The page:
Lawmakers Leave New Hampshire Work Requirements Vulnerable to Removal by CMS

Published April 4, 2016

A split in the New Hampshire House of Representatives prompted Speaker Shawn Jasper (R-Hillsborough County) to break a 181–181 tie on March 9 in favor of including a severability clause for work requirements in House Bill 1696. The House and Senate subsequently passed the bill, which Gov. Maggie Hassan (D) signed into law on April 5.

HB 1696 states, “Newly eligible adults who are unemployed shall be eligible to receive benefits” if “engaging in at least 30 hours” of employment, job training, job searching, or other work-related activities. The bill does not state the time period in which the “30 hours” must be given, but news reports are stating the requirement as 30 hours per week.

The adopted amendment, offered by state Rep. Karen Umberger (R-Carroll County), ensures the Medicaid expansion program will remain in effect even if the federal Centers for Medicare and Medicaid Services (CMS) holds the legislation’s work requirements invalid.

Clean or Dirty?

State Rep. Allen Cook (R-Rockingham County) says Jasper told the House he wanted to send a “clean bill” to Washington, DC immediately before casting his vote.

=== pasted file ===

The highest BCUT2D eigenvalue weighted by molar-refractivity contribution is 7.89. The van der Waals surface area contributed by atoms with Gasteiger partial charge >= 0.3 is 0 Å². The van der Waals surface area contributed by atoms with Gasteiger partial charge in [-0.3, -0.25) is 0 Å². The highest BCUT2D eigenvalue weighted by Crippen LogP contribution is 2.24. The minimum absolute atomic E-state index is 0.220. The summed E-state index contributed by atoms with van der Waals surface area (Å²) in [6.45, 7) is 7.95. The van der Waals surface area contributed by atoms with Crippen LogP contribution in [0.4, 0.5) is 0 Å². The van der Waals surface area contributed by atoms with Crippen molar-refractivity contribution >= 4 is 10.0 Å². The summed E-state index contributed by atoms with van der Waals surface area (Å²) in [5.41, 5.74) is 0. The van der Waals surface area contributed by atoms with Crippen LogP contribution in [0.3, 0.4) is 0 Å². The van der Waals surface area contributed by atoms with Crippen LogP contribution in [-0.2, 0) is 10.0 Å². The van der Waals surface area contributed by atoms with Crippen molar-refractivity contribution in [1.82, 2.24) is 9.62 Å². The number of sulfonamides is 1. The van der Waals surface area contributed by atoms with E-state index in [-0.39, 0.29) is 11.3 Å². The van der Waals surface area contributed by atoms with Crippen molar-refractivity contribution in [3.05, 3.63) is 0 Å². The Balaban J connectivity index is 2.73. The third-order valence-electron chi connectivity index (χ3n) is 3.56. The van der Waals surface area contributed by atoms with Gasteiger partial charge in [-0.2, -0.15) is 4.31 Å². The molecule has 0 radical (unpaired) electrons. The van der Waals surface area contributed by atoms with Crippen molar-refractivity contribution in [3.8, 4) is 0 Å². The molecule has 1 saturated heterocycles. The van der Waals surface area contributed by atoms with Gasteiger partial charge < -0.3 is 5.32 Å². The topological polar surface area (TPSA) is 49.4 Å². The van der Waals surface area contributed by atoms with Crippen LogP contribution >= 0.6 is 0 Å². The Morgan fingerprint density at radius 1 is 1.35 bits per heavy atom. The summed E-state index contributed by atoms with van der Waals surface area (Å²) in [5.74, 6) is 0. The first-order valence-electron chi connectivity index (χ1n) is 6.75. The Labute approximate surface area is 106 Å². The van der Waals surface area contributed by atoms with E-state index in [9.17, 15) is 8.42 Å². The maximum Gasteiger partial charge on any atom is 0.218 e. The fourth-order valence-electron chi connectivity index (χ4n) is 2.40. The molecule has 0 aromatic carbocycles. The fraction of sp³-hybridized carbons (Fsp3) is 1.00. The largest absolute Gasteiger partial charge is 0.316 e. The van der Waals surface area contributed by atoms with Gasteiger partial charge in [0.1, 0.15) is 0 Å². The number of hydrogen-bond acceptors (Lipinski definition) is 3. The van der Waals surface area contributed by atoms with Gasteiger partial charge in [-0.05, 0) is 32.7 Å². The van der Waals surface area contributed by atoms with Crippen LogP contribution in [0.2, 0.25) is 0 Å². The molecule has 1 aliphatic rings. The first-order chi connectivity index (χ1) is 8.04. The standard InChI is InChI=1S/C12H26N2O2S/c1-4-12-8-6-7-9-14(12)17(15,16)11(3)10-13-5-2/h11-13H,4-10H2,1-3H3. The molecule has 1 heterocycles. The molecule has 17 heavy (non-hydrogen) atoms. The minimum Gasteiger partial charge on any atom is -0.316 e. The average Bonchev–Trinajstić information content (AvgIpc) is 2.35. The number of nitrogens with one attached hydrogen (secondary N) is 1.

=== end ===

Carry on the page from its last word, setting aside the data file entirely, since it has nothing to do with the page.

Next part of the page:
Jasper’s vote to include the severance clause all but guarantees CMS will strike down the bill’s work requirements, Cook says.

“You would think our leader would stand up for the work requirements,” Cook said. “Republicans won back the House and Senate in the last four years because people want us to stop the profligate spending, if we would just have the courage to.”

Cook says the decision made by the Republican-controlled House reflects both parties’ willingness to depend on federal assistance.

“Our decision says, ‘Let’s throw ourselves at the altar of the federal government and worship at their feet for $400 million,'” said Cook, a pastor at Grace Ministries International in Brentwood.

New Hampshire’s Medicaid expansion program will cost the state $25 million and the federal government $434 million in 2018, according to the bill’s fiscal note.

Michael Hamilton ([email protected]) is The Heartland Institute’s research fellow for health care issues and managing editor of Health Care News.